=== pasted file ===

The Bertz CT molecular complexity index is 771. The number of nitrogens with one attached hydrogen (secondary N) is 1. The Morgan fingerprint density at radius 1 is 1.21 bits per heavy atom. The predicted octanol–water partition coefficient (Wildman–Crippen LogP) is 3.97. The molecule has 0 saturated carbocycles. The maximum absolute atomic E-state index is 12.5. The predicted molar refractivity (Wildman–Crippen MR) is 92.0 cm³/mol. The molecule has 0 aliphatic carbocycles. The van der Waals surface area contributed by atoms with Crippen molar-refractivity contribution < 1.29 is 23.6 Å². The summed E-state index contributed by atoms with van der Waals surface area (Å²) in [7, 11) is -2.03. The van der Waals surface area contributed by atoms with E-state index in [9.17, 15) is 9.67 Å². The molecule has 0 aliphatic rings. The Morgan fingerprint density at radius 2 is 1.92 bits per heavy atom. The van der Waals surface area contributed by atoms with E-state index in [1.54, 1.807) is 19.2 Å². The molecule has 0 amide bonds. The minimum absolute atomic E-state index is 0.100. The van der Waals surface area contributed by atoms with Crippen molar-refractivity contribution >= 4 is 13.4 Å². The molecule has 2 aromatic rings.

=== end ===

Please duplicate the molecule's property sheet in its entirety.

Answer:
The Bertz CT molecular complexity index is 771. The number of nitrogens with one attached hydrogen (secondary N) is 1. The Morgan fingerprint density at radius 1 is 1.21 bits per heavy atom. The predicted octanol–water partition coefficient (Wildman–Crippen LogP) is 3.97. The molecule has 0 saturated carbocycles. The maximum absolute atomic E-state index is 12.5. The predicted molar refractivity (Wildman–Crippen MR) is 92.0 cm³/mol. The molecule has 0 aliphatic carbocycles. The van der Waals surface area contributed by atoms with Crippen molar-refractivity contribution < 1.29 is 23.6 Å². The summed E-state index contributed by atoms with van der Waals surface area (Å²) in [7, 11) is -2.03. The van der Waals surface area contributed by atoms with E-state index in [9.17, 15) is 9.67 Å². The molecule has 0 aliphatic rings. The Morgan fingerprint density at radius 2 is 1.92 bits per heavy atom. The van der Waals surface area contributed by atoms with E-state index in [1.54, 1.807) is 19.2 Å². The molecule has 0 amide bonds. The minimum absolute atomic E-state index is 0.100. The van der Waals surface area contributed by atoms with Crippen molar-refractivity contribution >= 4 is 13.4 Å². The molecule has 2 aromatic rings.